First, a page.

The field was exceptionally strong, including such first-rate artists as Adolph A. Weinman, designer of the “Mercury” dime and Walking Liberty half dollar; Hermon A. MacNeil, creator of the Standing Liberty quarter; and Victor D. Brenner, designer of the Lincoln cent.
Anthony de Francisci wasn’t a rank beginner by any means. Just one year earlier, he had designed the 1920 commemorative half dollar marking the centennial of the state of Maine, a well-received accomplishment that probably led the Treasury to invite him. But he was only 34 – and despite his reputation as a talented young sculptor, he seemed to have little chance against such glittering superstars in the field of medallic art.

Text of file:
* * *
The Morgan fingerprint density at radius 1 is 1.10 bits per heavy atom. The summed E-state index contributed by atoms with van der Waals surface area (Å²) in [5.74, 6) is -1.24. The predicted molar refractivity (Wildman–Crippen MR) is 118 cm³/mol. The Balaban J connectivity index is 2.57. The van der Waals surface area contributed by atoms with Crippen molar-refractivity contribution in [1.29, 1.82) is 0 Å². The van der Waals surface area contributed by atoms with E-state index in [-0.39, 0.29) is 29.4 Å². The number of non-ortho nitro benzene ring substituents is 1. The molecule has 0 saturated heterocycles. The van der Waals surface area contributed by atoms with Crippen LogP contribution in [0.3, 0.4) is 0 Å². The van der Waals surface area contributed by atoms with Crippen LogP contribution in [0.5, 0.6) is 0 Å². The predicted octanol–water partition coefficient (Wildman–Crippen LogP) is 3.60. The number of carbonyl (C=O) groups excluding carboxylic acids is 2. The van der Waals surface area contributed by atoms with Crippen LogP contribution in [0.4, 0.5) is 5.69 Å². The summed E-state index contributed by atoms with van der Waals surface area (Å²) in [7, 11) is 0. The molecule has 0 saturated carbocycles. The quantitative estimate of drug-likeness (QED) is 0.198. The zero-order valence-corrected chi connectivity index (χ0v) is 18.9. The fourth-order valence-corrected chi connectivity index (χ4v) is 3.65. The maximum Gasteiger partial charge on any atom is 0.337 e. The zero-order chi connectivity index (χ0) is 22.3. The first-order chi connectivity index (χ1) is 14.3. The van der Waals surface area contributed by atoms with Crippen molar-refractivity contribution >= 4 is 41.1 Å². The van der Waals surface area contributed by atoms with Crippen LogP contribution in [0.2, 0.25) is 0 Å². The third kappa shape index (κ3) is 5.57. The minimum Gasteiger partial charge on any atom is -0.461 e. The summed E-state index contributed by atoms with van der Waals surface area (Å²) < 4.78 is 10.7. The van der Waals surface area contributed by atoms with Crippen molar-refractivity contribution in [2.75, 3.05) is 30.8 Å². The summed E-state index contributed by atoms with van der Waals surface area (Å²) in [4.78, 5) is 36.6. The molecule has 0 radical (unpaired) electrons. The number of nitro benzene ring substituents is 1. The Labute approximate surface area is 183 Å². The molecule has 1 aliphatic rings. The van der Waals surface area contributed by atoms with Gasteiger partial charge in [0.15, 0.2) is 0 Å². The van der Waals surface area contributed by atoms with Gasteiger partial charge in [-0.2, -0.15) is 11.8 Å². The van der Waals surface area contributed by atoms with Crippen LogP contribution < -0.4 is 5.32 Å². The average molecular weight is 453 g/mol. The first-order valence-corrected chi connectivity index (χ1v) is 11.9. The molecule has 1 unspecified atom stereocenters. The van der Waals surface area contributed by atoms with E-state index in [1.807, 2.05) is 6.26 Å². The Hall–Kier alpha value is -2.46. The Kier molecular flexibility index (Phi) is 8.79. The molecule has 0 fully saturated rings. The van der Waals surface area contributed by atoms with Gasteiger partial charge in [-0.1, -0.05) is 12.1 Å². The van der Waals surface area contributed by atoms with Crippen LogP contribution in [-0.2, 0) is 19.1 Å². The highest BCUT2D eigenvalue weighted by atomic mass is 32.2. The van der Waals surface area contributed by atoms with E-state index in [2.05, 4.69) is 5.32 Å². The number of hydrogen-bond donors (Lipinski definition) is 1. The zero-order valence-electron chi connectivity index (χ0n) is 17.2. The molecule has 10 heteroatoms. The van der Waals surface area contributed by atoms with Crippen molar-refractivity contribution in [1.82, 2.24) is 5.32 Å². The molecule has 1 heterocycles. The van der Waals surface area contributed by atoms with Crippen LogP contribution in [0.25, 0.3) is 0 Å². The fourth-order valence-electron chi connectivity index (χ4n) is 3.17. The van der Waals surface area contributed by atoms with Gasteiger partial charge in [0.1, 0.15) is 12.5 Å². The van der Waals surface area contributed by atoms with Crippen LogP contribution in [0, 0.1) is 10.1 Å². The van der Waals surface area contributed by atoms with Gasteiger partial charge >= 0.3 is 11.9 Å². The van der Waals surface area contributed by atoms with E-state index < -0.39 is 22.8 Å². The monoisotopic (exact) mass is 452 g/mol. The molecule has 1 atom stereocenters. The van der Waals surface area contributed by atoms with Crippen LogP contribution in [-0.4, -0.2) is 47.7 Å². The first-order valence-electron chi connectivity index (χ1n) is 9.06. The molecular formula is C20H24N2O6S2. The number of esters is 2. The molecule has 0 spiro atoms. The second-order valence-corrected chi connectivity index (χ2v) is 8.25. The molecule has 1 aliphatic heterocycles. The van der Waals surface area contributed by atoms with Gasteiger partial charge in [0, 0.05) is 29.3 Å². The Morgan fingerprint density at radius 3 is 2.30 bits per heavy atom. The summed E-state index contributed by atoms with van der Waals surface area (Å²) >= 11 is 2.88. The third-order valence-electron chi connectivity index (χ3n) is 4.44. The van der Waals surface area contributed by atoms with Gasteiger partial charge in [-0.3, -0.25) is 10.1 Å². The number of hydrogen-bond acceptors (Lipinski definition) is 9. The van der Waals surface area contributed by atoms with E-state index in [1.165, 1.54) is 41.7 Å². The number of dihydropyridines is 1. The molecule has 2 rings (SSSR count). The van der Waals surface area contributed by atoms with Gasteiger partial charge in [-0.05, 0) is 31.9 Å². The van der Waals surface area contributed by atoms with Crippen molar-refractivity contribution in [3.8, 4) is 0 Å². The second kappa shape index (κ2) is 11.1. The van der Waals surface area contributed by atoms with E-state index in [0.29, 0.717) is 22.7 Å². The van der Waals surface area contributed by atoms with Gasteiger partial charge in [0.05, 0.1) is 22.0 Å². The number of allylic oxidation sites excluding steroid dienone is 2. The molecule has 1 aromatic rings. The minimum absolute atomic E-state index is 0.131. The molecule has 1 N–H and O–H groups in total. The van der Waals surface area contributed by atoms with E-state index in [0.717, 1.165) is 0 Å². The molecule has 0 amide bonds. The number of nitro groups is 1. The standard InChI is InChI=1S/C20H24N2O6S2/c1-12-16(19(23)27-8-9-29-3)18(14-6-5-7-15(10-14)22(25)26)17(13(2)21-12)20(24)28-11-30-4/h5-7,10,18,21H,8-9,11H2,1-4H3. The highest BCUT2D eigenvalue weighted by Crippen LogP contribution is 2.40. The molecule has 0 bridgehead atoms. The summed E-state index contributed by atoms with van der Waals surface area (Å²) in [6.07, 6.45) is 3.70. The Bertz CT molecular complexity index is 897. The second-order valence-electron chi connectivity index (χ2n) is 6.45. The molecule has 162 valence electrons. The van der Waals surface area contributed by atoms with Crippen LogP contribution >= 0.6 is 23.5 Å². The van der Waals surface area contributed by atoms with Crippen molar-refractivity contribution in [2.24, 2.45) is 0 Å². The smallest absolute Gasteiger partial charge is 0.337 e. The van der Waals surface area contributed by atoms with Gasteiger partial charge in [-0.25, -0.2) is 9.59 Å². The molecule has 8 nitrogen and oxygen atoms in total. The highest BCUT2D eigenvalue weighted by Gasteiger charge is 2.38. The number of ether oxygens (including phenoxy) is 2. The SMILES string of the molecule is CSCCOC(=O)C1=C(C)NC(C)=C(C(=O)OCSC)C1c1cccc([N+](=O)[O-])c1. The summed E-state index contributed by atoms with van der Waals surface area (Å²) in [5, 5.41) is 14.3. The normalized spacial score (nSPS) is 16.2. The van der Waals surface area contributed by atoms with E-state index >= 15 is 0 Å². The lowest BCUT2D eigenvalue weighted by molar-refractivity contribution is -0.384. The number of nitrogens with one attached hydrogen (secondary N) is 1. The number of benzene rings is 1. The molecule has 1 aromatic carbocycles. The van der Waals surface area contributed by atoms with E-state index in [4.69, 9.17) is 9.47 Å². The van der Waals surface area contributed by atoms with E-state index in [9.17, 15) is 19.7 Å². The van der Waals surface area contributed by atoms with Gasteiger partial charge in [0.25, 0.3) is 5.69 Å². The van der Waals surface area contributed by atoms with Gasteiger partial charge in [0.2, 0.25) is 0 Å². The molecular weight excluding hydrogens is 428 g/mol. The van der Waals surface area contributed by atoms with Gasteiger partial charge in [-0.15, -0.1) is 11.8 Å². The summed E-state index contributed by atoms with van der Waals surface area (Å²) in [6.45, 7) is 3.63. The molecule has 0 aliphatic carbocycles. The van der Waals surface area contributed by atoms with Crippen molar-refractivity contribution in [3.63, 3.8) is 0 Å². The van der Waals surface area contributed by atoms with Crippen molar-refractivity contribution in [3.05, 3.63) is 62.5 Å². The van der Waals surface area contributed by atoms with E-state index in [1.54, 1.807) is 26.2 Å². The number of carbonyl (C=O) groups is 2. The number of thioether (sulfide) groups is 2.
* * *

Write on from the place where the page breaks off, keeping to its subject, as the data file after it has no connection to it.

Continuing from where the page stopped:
That’s certainly the way he viewed the odds.
“Anthony was so certain he would lose,” his widow said, “that he told his artist friends, ‘I’ll give you a silver dollar if I win.’ Then, when he did win, we ordered 50 pieces from the Mint – and he gave them all away to keep his promise. He never even kept one for himself.”
Today, those 50 pieces have more than merely sentimental value. The 1921 Peace dollar had a relatively low mintage of just over 1 million, and well-struck specimens in top condition can bring thousands of dollars.
The de Franciscis never even kept one for themselves.
“We were never collectors,” Mrs. de Francisci explained. “Anthony was content to do the creating and let others do the collecting.”
As winner of the contest, her husband did receive a prize of $1,500 – a very substantial sum in those days. Each losing artist got $100 for taking part.